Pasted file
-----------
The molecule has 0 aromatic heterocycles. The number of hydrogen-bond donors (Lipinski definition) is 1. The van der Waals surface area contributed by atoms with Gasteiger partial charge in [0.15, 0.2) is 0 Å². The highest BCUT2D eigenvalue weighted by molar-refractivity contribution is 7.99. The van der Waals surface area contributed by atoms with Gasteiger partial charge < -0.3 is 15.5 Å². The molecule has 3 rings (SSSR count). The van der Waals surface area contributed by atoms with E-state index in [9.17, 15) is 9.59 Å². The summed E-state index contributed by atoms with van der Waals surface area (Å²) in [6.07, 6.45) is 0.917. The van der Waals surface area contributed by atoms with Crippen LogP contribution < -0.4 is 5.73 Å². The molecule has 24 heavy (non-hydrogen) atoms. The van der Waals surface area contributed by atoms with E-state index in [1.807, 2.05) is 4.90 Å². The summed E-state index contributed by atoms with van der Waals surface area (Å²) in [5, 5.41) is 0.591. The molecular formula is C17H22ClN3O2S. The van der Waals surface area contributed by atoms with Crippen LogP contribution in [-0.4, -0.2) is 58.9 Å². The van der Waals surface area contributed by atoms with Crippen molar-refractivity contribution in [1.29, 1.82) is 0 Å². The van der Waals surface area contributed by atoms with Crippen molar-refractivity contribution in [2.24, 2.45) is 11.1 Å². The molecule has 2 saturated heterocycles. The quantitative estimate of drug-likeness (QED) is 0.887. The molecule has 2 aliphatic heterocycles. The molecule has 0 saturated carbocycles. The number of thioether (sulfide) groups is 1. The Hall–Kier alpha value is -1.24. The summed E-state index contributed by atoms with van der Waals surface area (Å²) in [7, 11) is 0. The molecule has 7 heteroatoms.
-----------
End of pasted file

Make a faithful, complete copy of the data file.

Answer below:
The molecule has 0 aromatic heterocycles. The number of hydrogen-bond donors (Lipinski definition) is 1. The van der Waals surface area contributed by atoms with Gasteiger partial charge in [0.15, 0.2) is 0 Å². The highest BCUT2D eigenvalue weighted by molar-refractivity contribution is 7.99. The van der Waals surface area contributed by atoms with Gasteiger partial charge < -0.3 is 15.5 Å². The molecule has 3 rings (SSSR count). The van der Waals surface area contributed by atoms with E-state index in [9.17, 15) is 9.59 Å². The summed E-state index contributed by atoms with van der Waals surface area (Å²) in [6.07, 6.45) is 0.917. The van der Waals surface area contributed by atoms with Crippen LogP contribution < -0.4 is 5.73 Å². The molecule has 24 heavy (non-hydrogen) atoms. The van der Waals surface area contributed by atoms with E-state index in [1.807, 2.05) is 4.90 Å². The summed E-state index contributed by atoms with van der Waals surface area (Å²) in [5, 5.41) is 0.591. The molecular formula is C17H22ClN3O2S. The van der Waals surface area contributed by atoms with Crippen LogP contribution in [-0.4, -0.2) is 58.9 Å². The van der Waals surface area contributed by atoms with Crippen molar-refractivity contribution in [1.29, 1.82) is 0 Å². The van der Waals surface area contributed by atoms with Crippen molar-refractivity contribution in [2.24, 2.45) is 11.1 Å². The molecule has 2 saturated heterocycles. The quantitative estimate of drug-likeness (QED) is 0.887. The molecule has 2 aliphatic heterocycles. The molecule has 0 saturated carbocycles. The number of thioether (sulfide) groups is 1. The Hall–Kier alpha value is -1.24. The summed E-state index contributed by atoms with van der Waals surface area (Å²) in [7, 11) is 0. The molecule has 7 heteroatoms.